Case study: Commissioning at St. Catharines

Commissioning at an Ontario hospital required a wide scope of testing the electrical components.

By Michael Steward, PE, LEED AP, CannonDesign, Chicago March 14, 2017

In Canada, the St. Catharines Site is a comprehensive acute care hospital for Niagara Health Systems located in St. Catharines, Ontario. CannonDesign was selected to provide independent commissioning services for the nearly 1-million-sq-ft facility. Together with the contractor; mechanical, electrical, and plumbing (MEP) engineers; design engineer; and additional consultants, the commissioning scope included design-phase evaluation and construction-phase services consisting of shop drawing review, development of functional performance testing requirements, and system witness testing of the following electrical system components:

  • Medium- and low-voltage power distribution systems
  • Emergency generator systems
  • Isolated power and high-resistance grounding (HRG) systems
  • Lighting and control systems
  • Motor control systems
  • Uninterruptable power supply (UPS) systems
  • Receptacles.

Offsite factory witness testing was also performed for several key electrical systems including the UPS and generator systems. In addition, two modular double-conversion battery-based UPS systems were specified to serve the hospital’s operating rooms and recovery suite. These UPS were tested at the manufacturer’s testing facility prior to shipping to the installation site. The factory tests included subjecting the units to a 24-hour, 100% load burn-in test to verify that the systems are able to operate at rated loads in their intended ambient environments without thermal overload. Additionally, the units were tested to verify performance in response to dynamic and unbalanced loads as well as various overload conditions. Meters with waveform capture were used to document the ability of the UPSs to regulate the output voltage to meet the load requirements.

Testing of the emergency power system consisted of a combination of several intermediate steps. First, the three 2,000-kW diesel generators were tested individually at the factory and then again with the paralleling switchgear at a third-party location prior to being brought to the installation site, where they received a final acceptance test. A complete prefunctional startup checklist was followed prior to energization of the system, and each generator was independently tested at the third-party location with a load bank prior to being connected to the switchgear. After the individual components were proven, the system was energized using temporary feeders selected to simulate the permanent cable impedances. Multiple load banks were connected to the feeder breakers to simulate the load of the different essential system branches. After all functional performance tests were completed, which included multiple failure scenarios, the system was delivered to the hospital site for final installation, startup, and acceptance testing.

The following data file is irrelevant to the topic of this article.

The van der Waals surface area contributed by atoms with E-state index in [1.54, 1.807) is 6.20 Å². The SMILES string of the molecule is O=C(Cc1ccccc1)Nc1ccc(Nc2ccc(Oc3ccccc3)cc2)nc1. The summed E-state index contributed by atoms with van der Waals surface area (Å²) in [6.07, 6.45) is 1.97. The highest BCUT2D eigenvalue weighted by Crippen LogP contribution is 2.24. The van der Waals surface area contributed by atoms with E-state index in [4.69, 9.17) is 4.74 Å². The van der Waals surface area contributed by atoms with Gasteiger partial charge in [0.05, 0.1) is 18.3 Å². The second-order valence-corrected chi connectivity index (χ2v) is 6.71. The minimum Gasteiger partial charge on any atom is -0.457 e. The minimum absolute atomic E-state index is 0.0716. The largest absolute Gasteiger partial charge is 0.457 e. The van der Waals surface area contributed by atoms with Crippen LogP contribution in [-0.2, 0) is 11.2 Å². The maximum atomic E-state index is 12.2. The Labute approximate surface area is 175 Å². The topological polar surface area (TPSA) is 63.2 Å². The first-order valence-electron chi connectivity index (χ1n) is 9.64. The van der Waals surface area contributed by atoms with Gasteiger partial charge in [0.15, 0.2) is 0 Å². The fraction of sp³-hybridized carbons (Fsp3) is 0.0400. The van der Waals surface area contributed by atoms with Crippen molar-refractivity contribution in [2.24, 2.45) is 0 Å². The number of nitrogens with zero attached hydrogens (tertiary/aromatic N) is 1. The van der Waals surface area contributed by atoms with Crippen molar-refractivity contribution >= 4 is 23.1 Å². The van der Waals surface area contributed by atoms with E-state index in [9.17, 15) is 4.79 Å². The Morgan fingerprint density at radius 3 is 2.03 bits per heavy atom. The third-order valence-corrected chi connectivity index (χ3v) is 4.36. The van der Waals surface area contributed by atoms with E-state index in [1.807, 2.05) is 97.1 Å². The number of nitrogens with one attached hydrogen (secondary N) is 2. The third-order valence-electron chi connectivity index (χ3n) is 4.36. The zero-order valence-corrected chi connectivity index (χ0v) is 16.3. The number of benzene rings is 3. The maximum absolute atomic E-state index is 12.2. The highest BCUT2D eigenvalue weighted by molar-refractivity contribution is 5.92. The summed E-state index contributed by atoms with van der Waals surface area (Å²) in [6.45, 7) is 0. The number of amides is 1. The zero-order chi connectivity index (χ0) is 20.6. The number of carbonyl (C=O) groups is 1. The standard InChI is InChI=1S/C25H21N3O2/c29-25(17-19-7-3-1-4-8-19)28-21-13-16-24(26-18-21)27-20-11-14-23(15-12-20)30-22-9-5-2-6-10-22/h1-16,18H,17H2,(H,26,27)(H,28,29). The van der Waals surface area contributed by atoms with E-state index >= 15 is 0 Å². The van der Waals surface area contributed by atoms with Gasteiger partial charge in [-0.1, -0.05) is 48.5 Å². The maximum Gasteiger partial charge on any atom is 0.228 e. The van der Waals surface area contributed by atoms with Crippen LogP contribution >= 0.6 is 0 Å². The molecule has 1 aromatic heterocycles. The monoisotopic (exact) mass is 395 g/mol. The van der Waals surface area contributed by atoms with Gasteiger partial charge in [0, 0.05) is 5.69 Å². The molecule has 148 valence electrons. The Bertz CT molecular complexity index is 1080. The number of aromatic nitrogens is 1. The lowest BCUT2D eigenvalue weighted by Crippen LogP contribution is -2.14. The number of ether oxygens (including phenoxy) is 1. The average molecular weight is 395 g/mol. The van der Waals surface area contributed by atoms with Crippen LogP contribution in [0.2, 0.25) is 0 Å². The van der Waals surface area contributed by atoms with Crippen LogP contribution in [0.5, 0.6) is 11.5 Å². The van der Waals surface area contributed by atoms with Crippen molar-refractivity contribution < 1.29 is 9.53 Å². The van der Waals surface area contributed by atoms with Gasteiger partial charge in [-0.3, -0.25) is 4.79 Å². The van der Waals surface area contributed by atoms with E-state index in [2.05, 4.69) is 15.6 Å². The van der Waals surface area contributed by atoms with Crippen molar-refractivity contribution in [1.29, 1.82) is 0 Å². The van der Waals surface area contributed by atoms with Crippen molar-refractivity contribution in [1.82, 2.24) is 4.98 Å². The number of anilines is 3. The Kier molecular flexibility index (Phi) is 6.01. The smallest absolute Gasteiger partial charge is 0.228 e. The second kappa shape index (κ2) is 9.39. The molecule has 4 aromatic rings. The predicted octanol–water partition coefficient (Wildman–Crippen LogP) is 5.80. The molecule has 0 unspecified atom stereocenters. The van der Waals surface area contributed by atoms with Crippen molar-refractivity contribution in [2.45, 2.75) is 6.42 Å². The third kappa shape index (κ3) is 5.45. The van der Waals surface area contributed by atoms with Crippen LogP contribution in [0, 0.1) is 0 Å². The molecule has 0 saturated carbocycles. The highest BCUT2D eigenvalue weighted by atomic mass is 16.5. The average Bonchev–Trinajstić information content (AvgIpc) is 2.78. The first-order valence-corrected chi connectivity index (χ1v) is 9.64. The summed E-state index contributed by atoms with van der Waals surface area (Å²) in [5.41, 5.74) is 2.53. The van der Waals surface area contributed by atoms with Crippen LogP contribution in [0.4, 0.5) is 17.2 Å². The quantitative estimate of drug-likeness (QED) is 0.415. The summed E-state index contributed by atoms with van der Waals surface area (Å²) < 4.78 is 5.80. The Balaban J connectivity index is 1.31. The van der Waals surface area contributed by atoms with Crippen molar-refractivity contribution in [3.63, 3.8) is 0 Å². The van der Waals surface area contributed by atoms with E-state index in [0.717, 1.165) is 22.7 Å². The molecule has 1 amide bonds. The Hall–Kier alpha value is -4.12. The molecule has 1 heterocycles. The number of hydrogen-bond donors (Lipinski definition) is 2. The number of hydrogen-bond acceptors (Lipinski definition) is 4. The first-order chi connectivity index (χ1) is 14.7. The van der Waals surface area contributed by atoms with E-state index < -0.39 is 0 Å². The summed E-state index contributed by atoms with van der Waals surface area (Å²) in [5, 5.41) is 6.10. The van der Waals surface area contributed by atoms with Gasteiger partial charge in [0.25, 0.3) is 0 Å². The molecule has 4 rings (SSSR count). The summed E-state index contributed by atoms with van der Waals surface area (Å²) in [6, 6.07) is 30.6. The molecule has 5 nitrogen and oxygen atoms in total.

Lessons learned

One of the first challenges that had to be overcome during functional performance testing was trying to accurately simulate the final conditions of the electrical system for the hospital at the UPS testing facility. Because the UPS units would be used to provide power for the hospital’s operating rooms, the specifying engineers required that the system be connected through a neutral grounding resistor for operation as an HRG system. This required additional measures to be taken for the testing setup to accommodate this type of grounding arrangement. Additionally, verifying the harmonic performance of the UPS units could not be accurately measured at the testing facility because of the influence of other equipment on the testing facility’s bus; subsequently, performance verification was done onsite to ensure that the owner’s requirements were met.

Functional testing of the generators also had its challenges. To extend the run time available from the onsite fuel storage, the generators were specified with a third-party dual-fuel system using natural gas as the supplemental fuel source. As a third-party modification, the dual-fuel system testing was only able to be tested at the final installation site. Load banks were again used for the functional performance tests, which revealed the need to make several key modifications to the fuel delivery piping to maintain proper gas flow when operating in a dual-fuel mode, which was targeting a mix ratio of approximately 40% diesel to 60% natural gas. Additionally, through the commissioning process, it was discovered that a time delay within the generator controls was necessary to maintain diesel operation after the termination of natural gas flow to fully purge the system.

Michael Steward has focused on the design and commissioning of electrical power systems for the health care and mission critical facilities as an associate vice president with CannonDesign.

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